Dry bulk capesize freight rates breaking a record high on the back of strong start 2021 cargo loading volumes
The capesize 5TC opened last week at $40,608/d, peaked at $44,817/d mid-week before finally retracing to take a breather at $41,514/d. With commodity prices at historical levels and consequent max output of iron ore ex Brazil and West Australia in particular, average daily spot value went up 15 pct w-o-w and has now reached the highest level since 2010. Dry bulk capesize freight rates are nearly three times higher than average for this period over the last five years. The Pacific basin was the busier region for vessels with strong cargo flow coming from the major charterers. With iron ore prices touching $200 pmt, the cost of shipping a 170,000mt 10% cargo on the West Australia to Qingdao C5 route closed the week at $14.427/d.
The dry bulk Index has broken the barrier of the 3,000-point mark in more than a decade at the end of April and keeps the levels up to now. Last Friday, the index decreased only 1% to 3,183 extending a 1.7% decline in the previous session, as the capesize freight index, which tracks iron ore and coal cargoes of 150,000-tons, dropped 3.1%. Still, the index climbed 4.3% this week, the 5th weekly rise in a row as the capesize freight index booked a sixth straight weekly gain. The dry bulk shipping market has been supported mostly by rising demand for key commodities such as iron ore and grains, alongside the ongoing disruptions in global supply chains amid the Covid-19 crisis.
Signal Ocean platform data revealed an increasing trend in cargo counts during the first quarter of this year at major iron ore loading areas supporting the current euphoria of capesize iron ore freights along with slower fleet growth since the beginning of this year. The levels were elevated in March, chart 1, with West Australia leading the volume of cargoes.
However, the cargo counting per date intervals, at major iron ore loading areas during April has revealed a mild decreasing trend that could push downwards the direction of freight rates in the coming days. During March, cargo counting at West Australia surpassed the barrier of 300 and peaked to 333 for March and 322 for April. In Brazil, the volume of cargoes reached 80 in March compared to 50 at the start of 2021, before falling to 61 for April. In Africa, Sigan Ocean Data revealed 87 cargoes in March compared to 66 since the beginning of this year and for April, the figures decreased to 69 cargoes.(Chart 2) Overall, April ended with 584 cargoes, which is 9 percent down to the volume of cargoes in March, but still higher than levels of January and February, posting 12% & 13% increase compared to January and February levels respectively.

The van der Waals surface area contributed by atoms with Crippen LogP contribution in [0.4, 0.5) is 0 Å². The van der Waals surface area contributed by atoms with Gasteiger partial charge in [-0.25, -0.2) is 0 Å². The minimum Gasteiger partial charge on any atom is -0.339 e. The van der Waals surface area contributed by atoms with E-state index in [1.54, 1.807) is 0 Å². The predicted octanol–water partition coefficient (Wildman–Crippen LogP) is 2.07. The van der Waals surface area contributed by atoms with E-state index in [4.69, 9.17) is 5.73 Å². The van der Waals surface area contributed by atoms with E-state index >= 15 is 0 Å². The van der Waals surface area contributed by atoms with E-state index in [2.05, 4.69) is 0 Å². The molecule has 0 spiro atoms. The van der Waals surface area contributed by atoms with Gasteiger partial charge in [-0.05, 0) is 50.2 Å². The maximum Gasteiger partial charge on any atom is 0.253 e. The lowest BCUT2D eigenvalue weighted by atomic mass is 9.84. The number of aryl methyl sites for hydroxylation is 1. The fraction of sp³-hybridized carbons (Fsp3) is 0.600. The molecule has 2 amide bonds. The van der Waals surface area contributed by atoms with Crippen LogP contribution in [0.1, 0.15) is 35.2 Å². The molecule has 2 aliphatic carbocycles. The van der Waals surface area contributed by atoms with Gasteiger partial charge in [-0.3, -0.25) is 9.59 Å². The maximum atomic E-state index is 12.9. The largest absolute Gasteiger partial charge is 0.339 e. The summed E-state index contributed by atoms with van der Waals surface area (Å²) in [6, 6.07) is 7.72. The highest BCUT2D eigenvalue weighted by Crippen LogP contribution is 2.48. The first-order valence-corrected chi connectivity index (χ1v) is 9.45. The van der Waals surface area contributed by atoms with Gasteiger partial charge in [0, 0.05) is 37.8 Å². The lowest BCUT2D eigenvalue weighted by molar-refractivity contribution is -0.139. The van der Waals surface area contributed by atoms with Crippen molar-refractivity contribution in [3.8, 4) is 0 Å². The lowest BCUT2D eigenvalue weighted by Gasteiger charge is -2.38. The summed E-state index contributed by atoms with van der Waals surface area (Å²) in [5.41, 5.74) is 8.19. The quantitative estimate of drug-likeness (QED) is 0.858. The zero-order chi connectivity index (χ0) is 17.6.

One additional key driver that seems to have supported the recent rally of iron ore freight rates ($/t) is the vessel supply at major loading ports in W. Australia, Brazil and South Africa (Chart 3). The average number of capesizes estimated for arrival at WAustralia during February for iron ore loading was near to reach the barrier of 400 vessels before falling to 345 in March and data for April indicate an average trend of eight percent higher than 300 vessels. In Brazil, the highest figure was seen in February with 161 vessels estimated for arrival compared to 131 vessels for April, so data reveal a decreasing trend of 19% compared to the highs of February. In South Africa, capesize vessel arrivals, for iron ore loading, were near the barrier of 300 ships in February, whereas data for April indicate 19% lower vessel arrivals, an average trend of 240 capesizes.